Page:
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ARISS Next-Generation Radio System Ready for Launch


Amateur Radio on the International Space Station (ARISS) reports that its first Interoperable Radio System (IORS) flight unit — serial number 1001 — has been delivered to NASA’s Johnson Space Center for launch in early March. The IORS represents the first major upgrade in ARISS equipment on the International Space Station since Amateur Radio gained a permanent presence onboard the ISS in 2000. In December, ARISS received approval from NASA Safety to launch the IORS on SpaceX CRS-20 and stow the radio system on the ISS for future installation.

“The IORS is a foundational element of the ARISS next-generation radio system and is an incredible engineering achievement by the ARISS hardware team,” ARISS International President Frank Bauer, KA3HDO, said. “This first element delivery will support easier radio mode transitions and enable new, exciting capabilities for hams, students, and the general public.”

The new system includes a higher-power radio, an enhanced voice repeater, and updated digital packet radio (APRS) and slow-scan television (SSTV) capabilities for both the US and Russian space station segments. The IORS consists of a custom-modified JVCKenwood TM-D710GA transceiver, an AMSAT-developed multi-voltage power supply, and interconnecting cables. The IORS set to launch in March will be installed in the ISS Columbus module.

Bauer said a second flight unit is expected to be launched sometime later this year for installation in the Russian Service module. The ARISS hardware team will assemble four flight units — and 10 IORS units in all — to support onboard flight operations, training, operations planning, and hardware testing.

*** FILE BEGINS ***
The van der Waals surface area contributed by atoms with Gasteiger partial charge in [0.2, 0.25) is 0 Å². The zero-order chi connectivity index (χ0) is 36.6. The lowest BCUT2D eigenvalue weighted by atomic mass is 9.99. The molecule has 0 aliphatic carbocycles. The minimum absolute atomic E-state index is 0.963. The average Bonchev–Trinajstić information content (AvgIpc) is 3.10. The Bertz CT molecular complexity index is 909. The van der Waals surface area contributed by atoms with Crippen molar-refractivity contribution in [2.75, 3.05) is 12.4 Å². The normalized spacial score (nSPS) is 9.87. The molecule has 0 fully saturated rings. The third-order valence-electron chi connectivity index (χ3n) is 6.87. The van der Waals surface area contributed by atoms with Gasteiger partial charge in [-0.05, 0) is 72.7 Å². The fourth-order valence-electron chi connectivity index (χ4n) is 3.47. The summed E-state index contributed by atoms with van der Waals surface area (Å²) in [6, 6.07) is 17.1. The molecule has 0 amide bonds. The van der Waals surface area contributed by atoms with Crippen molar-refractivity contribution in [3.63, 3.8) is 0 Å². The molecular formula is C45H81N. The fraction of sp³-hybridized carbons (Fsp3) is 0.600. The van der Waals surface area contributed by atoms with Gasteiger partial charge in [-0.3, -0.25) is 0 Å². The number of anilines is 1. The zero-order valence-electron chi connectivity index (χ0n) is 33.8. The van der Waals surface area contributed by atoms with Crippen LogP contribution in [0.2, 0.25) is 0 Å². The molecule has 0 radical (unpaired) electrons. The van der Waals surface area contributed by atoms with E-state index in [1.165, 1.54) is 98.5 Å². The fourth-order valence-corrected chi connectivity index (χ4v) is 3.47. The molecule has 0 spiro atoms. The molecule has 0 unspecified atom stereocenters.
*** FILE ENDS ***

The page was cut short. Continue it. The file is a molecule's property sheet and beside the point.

“Future upgrades and enhancements to the next generation system are in various stages of design and development,” Bauer said. “These include a repaired Ham Video system — currently planned for launch in mid-to-late 2020, L-band (uplink) repeater, ground command operations capability, LimeSDR signal reception, a microwave ‘Ham Communicator,’ and Lunar Gateway prototype experiment.”

Bauer said a lot of “heavy lifting” remains to prepare the IORS for operation on the space station. “ARISS has 92 engineering requirements and our operations Phase III safety review to complete,” he explained. “The space agencies take a position of ‘trust, but verify.’ Thus, these engineering and safety ‘verifications’ all need to be closed out before the IORS can be unstowed and turned on. This will be the ARISS hardware team’s focus over the next few months.”

Bauer reminded that ARISS is almost entirely run by volunteers and encouraged donations for next-generation hardware developments, operations, education, and administrative functions.



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